Henney’s Dry Cider

Review of Henney’s Dry Cider, from England.  It is my first time trying it, although I’ve sampled their Vintage variety.  I’m also a big fan of English cider in general, having tried a number of selections (see here for some examples).

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Cider:  Dry
Cidery:  Henney’s
Cidery Location:   Worcester, Herefordshire, England
ABV:  6.0%
How Supplied:  500ml bottles
Style:  English cider from cider apple varieties (such as Browns Apple, Michelin, Dabinett, Yarlington Mill, and Tremletts Bitter)

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Availability:  semi wide release (imported by Shelton Brothers)

Cider Description:  Our best selling cider.  Smooth, light and refreshing.  Sweet, appley aroma. Palate has a delicious bittersweet apple character with some spicy bite and a bit of a tannic grip. Very fruity and quite pure, with a nice savoury twist.

Cidery Description:  At Henney’s we believe that the best way to make cider is to start with high quality ingredients and to keep the process as simple as possible.  This has helped us to win many prestigious awards in recent years.  Each Autumn, carefully selected, locally grown, varieties of genuine cider apples are milled, pressed, and fermented.  The resulting cider is then blended and stored through the winter allowing it to mature and develop a rich and mellow flavour.

Mike Henney started making cider in 1996, went commercial in 1999, and by 2013, cider production was over 250,000 gallons a year.

Price:  $6
Where Bought:  Bushwhacker Cider in Portland Oregon
Where Drank:  home
How Found:  Browsing.  I had never seen their cider, but had heard of it.

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First Impression:  Dark straw yellow hue.  Very low carbonation.  Smells mild, slightly tannic and acidic.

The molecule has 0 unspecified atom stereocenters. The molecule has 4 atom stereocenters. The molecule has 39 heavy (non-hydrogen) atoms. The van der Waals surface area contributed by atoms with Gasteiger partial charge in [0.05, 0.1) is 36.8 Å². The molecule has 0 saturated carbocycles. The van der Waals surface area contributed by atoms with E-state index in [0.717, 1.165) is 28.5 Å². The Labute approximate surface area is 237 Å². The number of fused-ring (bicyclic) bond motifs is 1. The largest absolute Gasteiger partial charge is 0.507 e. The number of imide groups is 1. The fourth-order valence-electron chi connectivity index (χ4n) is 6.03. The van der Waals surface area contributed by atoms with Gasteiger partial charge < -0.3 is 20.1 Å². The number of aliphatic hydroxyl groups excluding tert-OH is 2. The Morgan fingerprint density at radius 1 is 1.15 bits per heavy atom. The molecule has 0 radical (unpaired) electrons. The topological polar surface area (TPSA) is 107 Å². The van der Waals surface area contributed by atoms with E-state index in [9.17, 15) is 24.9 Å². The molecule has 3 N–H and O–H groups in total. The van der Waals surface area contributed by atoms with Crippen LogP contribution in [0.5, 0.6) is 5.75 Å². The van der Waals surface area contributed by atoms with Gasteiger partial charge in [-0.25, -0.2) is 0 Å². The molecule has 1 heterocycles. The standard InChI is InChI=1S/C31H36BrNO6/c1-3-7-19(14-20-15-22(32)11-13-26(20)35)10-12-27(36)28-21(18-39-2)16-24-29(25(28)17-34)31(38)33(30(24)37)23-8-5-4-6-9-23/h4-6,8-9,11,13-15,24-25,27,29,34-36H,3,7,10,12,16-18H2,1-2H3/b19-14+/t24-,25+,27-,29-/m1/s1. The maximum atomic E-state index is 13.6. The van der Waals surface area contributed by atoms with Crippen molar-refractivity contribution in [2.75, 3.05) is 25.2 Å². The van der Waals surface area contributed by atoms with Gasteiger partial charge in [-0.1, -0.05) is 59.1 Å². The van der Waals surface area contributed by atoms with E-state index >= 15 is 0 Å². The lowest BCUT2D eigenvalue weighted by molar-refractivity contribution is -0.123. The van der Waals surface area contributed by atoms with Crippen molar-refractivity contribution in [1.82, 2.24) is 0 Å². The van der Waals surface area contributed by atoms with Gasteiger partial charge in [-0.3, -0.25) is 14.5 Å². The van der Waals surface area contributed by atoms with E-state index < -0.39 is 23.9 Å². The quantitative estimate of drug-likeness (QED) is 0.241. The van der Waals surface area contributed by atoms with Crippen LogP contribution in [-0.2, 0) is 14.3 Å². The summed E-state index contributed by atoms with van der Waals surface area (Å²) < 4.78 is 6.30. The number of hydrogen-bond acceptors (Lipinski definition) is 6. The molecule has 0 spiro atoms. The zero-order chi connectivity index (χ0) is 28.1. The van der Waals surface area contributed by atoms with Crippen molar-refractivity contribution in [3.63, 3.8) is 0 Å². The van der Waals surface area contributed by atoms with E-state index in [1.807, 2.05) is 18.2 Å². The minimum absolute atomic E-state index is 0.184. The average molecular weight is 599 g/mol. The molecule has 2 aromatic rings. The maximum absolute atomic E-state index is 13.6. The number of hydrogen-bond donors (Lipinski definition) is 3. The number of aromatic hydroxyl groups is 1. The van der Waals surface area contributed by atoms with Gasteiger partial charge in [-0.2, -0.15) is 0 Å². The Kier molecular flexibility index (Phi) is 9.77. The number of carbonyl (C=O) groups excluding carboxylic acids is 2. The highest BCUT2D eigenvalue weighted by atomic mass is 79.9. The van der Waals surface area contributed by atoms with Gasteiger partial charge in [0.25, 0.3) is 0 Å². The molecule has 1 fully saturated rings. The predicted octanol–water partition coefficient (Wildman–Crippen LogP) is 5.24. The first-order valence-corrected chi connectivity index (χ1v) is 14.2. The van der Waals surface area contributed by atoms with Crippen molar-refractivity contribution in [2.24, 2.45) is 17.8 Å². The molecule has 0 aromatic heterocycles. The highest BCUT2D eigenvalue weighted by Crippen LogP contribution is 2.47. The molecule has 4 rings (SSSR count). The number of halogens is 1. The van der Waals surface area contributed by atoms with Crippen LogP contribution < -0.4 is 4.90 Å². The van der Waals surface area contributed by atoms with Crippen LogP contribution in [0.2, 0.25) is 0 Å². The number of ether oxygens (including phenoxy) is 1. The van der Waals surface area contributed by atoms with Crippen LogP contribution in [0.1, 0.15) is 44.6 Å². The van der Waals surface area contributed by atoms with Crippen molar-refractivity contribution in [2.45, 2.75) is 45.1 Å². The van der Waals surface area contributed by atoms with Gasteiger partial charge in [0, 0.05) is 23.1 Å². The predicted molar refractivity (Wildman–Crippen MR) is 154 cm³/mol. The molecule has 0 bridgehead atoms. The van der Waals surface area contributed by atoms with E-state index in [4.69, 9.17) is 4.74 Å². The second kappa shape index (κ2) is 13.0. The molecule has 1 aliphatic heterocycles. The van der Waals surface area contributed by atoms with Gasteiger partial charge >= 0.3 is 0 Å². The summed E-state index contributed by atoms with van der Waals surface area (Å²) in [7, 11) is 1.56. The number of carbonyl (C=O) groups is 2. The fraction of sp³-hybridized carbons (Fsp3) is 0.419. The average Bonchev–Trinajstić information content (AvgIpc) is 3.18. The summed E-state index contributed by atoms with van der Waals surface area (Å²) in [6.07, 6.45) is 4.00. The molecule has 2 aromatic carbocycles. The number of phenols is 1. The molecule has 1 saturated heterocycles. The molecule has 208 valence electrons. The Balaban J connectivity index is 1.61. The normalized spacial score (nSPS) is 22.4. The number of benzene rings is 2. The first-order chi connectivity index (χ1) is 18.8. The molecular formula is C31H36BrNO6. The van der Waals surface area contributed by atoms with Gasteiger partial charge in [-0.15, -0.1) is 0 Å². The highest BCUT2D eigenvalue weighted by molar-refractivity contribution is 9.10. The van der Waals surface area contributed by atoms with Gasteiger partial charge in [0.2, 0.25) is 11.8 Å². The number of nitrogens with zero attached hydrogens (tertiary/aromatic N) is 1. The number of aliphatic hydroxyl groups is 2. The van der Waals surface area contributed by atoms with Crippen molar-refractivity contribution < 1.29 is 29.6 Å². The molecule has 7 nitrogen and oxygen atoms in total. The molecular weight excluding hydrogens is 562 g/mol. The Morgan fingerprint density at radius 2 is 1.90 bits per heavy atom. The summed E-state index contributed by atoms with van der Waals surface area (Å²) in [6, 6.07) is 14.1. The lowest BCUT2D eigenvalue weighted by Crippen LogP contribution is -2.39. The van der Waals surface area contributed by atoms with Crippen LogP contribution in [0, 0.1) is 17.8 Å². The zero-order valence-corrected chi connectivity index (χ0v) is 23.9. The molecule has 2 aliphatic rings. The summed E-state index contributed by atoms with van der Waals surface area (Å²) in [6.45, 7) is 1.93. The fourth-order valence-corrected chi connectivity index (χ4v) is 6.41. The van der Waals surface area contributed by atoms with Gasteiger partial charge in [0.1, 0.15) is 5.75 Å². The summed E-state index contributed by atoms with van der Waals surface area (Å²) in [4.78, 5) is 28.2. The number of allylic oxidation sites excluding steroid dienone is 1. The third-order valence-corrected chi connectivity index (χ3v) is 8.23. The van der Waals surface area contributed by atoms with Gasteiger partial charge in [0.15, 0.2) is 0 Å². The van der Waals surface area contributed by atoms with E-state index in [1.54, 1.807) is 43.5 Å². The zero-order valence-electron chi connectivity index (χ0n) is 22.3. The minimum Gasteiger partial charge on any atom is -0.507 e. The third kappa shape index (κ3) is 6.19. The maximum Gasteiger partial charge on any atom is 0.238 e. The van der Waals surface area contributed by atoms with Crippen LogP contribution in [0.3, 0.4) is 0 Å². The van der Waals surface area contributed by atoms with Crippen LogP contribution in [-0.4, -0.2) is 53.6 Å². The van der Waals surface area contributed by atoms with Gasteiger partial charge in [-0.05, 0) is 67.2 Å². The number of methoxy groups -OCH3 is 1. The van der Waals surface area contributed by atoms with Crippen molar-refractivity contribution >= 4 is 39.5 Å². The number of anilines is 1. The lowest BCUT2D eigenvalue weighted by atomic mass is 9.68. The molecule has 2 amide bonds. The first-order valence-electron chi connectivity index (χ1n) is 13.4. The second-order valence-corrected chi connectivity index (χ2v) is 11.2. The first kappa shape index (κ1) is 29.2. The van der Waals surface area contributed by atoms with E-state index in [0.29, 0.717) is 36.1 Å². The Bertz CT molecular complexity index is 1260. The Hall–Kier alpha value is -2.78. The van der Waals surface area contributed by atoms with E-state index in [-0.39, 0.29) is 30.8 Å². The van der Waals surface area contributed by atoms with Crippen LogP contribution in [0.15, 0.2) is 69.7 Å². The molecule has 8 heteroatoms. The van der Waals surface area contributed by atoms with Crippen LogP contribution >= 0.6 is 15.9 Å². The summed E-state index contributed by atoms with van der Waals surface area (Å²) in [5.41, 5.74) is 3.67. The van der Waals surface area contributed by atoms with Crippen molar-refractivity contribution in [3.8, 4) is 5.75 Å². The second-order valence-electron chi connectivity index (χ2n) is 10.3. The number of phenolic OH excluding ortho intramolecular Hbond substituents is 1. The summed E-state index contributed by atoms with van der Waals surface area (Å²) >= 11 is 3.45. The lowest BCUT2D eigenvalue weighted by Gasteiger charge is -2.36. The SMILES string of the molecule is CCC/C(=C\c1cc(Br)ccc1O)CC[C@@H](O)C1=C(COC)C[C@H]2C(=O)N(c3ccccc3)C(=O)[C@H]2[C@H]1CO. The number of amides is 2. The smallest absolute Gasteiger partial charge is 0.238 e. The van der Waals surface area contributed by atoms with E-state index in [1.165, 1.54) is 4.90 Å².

Tasting Notes:  Dry (but not completely).  Light bodied.  Moderate tartness.  Moderate acidity.  Low bitterness.  Low to moderate tannins.  No sourness or funk.  Notes of apple pomace, honey, pineapple, and stone fruit like apricot.  Long finish.  Moderate apple flavor, flavor intensity, complexity, and sessionability.

My Opinion:  I really enjoyed it.  Its surprisingly fruity and refreshing, yet it still maintains great English cider flavor, tannins, etc (just not quite as rich as many English ciders).

Most Similar to:  Sheppy’s Somerset Draught (more in style than flavor though), Dunkertons Black Fox, and Aspall Grand Cru & Demi Sec, although all are sweeter

Closing Notes:  As much as I liked it, I have to say I much preferred their Vintage (although there would be times / meals the Dry would be better).

Have you tried Henney’s English cider?  What did you think?

Henney’s Vintage Still Cider 2014

Review of Henney’s Vintage Still 2014 cider.  It is my first time trying any of their cider, but I am a big English cider fan (see here for some examples).

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Cider:  Vintage Still Cider 2014
Cidery:  Henney’s
Cidery Location:   Worcester, Herefordshire, England
ABV:  6.5%
How Supplied:  500ml bottles